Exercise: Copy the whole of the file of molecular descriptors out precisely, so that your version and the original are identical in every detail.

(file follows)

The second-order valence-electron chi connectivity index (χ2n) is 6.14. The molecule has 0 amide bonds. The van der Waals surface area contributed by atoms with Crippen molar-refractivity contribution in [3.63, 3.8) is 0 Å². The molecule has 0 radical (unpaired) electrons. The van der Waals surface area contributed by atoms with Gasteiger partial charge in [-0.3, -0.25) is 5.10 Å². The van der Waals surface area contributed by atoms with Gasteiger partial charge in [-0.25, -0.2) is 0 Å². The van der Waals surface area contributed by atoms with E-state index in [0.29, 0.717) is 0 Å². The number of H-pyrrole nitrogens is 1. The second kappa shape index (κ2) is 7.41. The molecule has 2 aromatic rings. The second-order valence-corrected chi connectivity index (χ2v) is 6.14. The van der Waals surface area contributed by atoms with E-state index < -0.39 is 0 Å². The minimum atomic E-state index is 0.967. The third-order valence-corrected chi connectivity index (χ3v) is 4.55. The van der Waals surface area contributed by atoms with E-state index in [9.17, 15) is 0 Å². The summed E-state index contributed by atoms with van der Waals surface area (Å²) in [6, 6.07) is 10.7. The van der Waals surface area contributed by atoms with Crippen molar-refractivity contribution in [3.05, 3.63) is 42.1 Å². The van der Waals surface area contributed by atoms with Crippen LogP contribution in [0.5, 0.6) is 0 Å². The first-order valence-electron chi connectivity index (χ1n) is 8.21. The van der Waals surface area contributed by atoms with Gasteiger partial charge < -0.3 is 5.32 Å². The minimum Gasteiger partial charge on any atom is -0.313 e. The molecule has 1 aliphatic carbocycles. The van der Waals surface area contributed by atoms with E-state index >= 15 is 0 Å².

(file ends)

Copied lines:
The second-order valence-electron chi connectivity index (χ2n) is 6.14. The molecule has 0 amide bonds. The van der Waals surface area contributed by atoms with Crippen molar-refractivity contribution in [3.63, 3.8) is 0 Å². The molecule has 0 radical (unpaired) electrons. The van der Waals surface area contributed by atoms with Gasteiger partial charge in [-0.3, -0.25) is 5.10 Å². The van der Waals surface area contributed by atoms with Gasteiger partial charge in [-0.25, -0.2) is 0 Å². The van der Waals surface area contributed by atoms with E-state index in [0.29, 0.717) is 0 Å². The number of H-pyrrole nitrogens is 1. The second kappa shape index (κ2) is 7.41. The molecule has 2 aromatic rings. The second-order valence-corrected chi connectivity index (χ2v) is 6.14. The van der Waals surface area contributed by atoms with E-state index < -0.39 is 0 Å². The minimum atomic E-state index is 0.967. The third-order valence-corrected chi connectivity index (χ3v) is 4.55. The van der Waals surface area contributed by atoms with E-state index in [9.17, 15) is 0 Å². The summed E-state index contributed by atoms with van der Waals surface area (Å²) in [6, 6.07) is 10.7. The van der Waals surface area contributed by atoms with Crippen molar-refractivity contribution in [3.05, 3.63) is 42.1 Å². The van der Waals surface area contributed by atoms with Crippen LogP contribution in [0.5, 0.6) is 0 Å². The first-order valence-electron chi connectivity index (χ1n) is 8.21. The van der Waals surface area contributed by atoms with Gasteiger partial charge < -0.3 is 5.32 Å². The minimum Gasteiger partial charge on any atom is -0.313 e. The molecule has 1 aliphatic carbocycles. The van der Waals surface area contributed by atoms with E-state index >= 15 is 0 Å².